Text and photos: Estela Zatania
Saturday, June 25th, 2016. 10:30pm. Colegio Salesiano, Utrera
Tribute to Paco de Lucía
Voice: José Mercé, José Valencia, Manuel Amaya. Guitar: Antonio Higuero, Juan Requena, Romerito, Raúl García. Dance: Farruquito with Antonio Villar, Pepe de Pura (voice), José Galván (guitar). Pepa Montes with Ricardo Miño (guitar), Vicente Gelo, Mari Peña (voice), Manuel Bellido, José Luis Vidal El Lebri (dance).
60th Potaje Gitano de Utrera…and for many years to come
Yet another year the Hermandad de los Gitanos de Utrera has managed to gather sufficient will-power, resources and energy to put together another edition of the oldest of all flamenco festivals. And since human beings love round numbers, this edition was especially significant for being the sixtieth anniversary, an admirable continuity, especially given the current state of the economy.
Sometimes a good line-up of artists can wind up disappointingly. Last night however, in the patio of the Colegio Salesiano, each of the performers seemed to be trying extra hard. Perhaps it was due to the fact that the event was a tribute to Paco de Lucía, whose unexpected death in 2014 continues to be deeply felt among flamenco fans. People who knew Paco intimately, made short declarations. Guitarist José Antonio Rodríguez, singer Rafael de Utrera and Paco's son, Curro Sánchez among others, but it was the presence of Pepe de Lucía, Paco's brother, that seemed to embody the sadness, pride and love that brings us all together to rally around the maestro's memory.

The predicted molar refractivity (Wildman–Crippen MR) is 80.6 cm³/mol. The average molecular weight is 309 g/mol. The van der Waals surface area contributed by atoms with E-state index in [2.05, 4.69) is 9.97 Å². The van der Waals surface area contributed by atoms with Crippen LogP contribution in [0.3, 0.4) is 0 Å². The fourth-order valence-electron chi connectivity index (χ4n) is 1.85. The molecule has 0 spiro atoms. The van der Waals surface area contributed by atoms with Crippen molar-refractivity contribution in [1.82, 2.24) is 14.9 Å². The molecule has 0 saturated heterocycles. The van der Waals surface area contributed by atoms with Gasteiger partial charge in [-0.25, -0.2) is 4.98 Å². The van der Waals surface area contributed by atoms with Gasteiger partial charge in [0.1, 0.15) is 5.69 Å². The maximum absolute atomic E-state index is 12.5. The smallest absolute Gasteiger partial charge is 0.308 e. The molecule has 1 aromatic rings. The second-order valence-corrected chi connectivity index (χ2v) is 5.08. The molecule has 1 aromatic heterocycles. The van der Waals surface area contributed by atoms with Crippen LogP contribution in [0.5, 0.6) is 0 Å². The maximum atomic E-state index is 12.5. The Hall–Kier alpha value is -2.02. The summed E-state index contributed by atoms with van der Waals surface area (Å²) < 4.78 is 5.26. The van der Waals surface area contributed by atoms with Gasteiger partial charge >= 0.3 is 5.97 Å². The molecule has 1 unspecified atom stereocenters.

Veteran dancer Pepa Montes opened the program of performances with some absolutely classic alegrías, and 'romance'-style bulerías, accompanied on guitar by Ricardo Miño, with the singing of Vicente Gelo and Utrera native Mari Peña.
Next up was José Valencia. With his richly shaded powerful voice, he has managed to adapt his delivery and knowledge to solo singing after years of singing for dance. Cantiñas, soleá, siguiriyas and bulerías, a magnificent performance that got nearly the entire audience of 2000 to their feet. Juan Requena on guitar did his part with intelligence and good taste.
José Mercé. Flamenco fans love to criticize him for his pop pseudo-flamenco repertoire. But let me tell you, singers capable of interpreting classic flamenco with his level of commitment, making traditional forms we all know sound fresh, and with impressive communicative power, can be counted with the fingers of one hand. Antonio Higuero on guitar was in fine form, making it all sound of Jerez.
Utrera flamenco is profound, but also festive, with no complexes. After the potaje was served, the sound of bongos cut through the chill night air, immediately situating us in the Bambino feeling, projected through the personality and perspective of Manuel Amaya, who sang songs of Bambino's, in addition to others of his own…a real delight.
The icing on the cake for this historic edition of the festival was provided by Farruquito, who came with a relatively small group. The brilliant dancer continues to reinvent himself, without ever straying from the path blazed by grandfather Farruco. He was accompanied by the multi-talented José Gálvez, one of the best-kept secrets of Jerez, and Romerito on guitar. Singers Antonio Villar and Pepe de Pura, with Ané Carrasco on percussion, backed up the dancer's famous moves and complex combinations, winding up the fiesta finale at five fifteen in the morning, and there was still time for some fresh-fried donuts at the stall before heading home.